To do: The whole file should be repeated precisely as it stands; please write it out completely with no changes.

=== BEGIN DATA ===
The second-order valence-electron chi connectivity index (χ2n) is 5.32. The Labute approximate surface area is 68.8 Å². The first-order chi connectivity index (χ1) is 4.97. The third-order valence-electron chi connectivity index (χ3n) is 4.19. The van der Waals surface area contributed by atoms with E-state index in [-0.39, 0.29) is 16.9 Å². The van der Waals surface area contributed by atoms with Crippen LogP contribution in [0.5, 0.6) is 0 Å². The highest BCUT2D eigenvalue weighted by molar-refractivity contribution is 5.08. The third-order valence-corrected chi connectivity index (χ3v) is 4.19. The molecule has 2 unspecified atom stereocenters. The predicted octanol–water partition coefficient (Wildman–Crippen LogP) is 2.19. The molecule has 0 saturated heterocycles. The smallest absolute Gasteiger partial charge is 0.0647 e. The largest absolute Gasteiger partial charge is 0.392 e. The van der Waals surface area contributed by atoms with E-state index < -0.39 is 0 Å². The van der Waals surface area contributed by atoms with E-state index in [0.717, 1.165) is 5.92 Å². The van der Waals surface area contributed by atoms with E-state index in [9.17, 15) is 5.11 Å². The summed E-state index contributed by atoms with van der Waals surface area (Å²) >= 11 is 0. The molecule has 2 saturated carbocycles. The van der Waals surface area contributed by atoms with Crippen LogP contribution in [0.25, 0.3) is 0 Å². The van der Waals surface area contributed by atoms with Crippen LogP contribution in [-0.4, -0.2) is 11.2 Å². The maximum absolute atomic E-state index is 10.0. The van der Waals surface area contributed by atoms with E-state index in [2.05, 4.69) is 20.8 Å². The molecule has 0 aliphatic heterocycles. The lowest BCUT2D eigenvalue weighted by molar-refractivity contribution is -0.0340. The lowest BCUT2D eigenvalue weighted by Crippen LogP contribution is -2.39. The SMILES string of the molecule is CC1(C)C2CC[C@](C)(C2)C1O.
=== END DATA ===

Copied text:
The second-order valence-electron chi connectivity index (χ2n) is 5.32. The Labute approximate surface area is 68.8 Å². The first-order chi connectivity index (χ1) is 4.97. The third-order valence-electron chi connectivity index (χ3n) is 4.19. The van der Waals surface area contributed by atoms with E-state index in [-0.39, 0.29) is 16.9 Å². The van der Waals surface area contributed by atoms with Crippen LogP contribution in [0.5, 0.6) is 0 Å². The highest BCUT2D eigenvalue weighted by molar-refractivity contribution is 5.08. The third-order valence-corrected chi connectivity index (χ3v) is 4.19. The molecule has 2 unspecified atom stereocenters. The predicted octanol–water partition coefficient (Wildman–Crippen LogP) is 2.19. The molecule has 0 saturated heterocycles. The smallest absolute Gasteiger partial charge is 0.0647 e. The largest absolute Gasteiger partial charge is 0.392 e. The van der Waals surface area contributed by atoms with E-state index < -0.39 is 0 Å². The van der Waals surface area contributed by atoms with E-state index in [0.717, 1.165) is 5.92 Å². The van der Waals surface area contributed by atoms with E-state index in [9.17, 15) is 5.11 Å². The summed E-state index contributed by atoms with van der Waals surface area (Å²) >= 11 is 0. The molecule has 2 saturated carbocycles. The van der Waals surface area contributed by atoms with Crippen LogP contribution in [0.25, 0.3) is 0 Å². The van der Waals surface area contributed by atoms with Crippen LogP contribution in [-0.4, -0.2) is 11.2 Å². The maximum absolute atomic E-state index is 10.0. The van der Waals surface area contributed by atoms with E-state index in [2.05, 4.69) is 20.8 Å². The molecule has 0 aliphatic heterocycles. The lowest BCUT2D eigenvalue weighted by molar-refractivity contribution is -0.0340. The lowest BCUT2D eigenvalue weighted by Crippen LogP contribution is -2.39. The SMILES string of the molecule is CC1(C)C2CC[C@](C)(C2)C1O.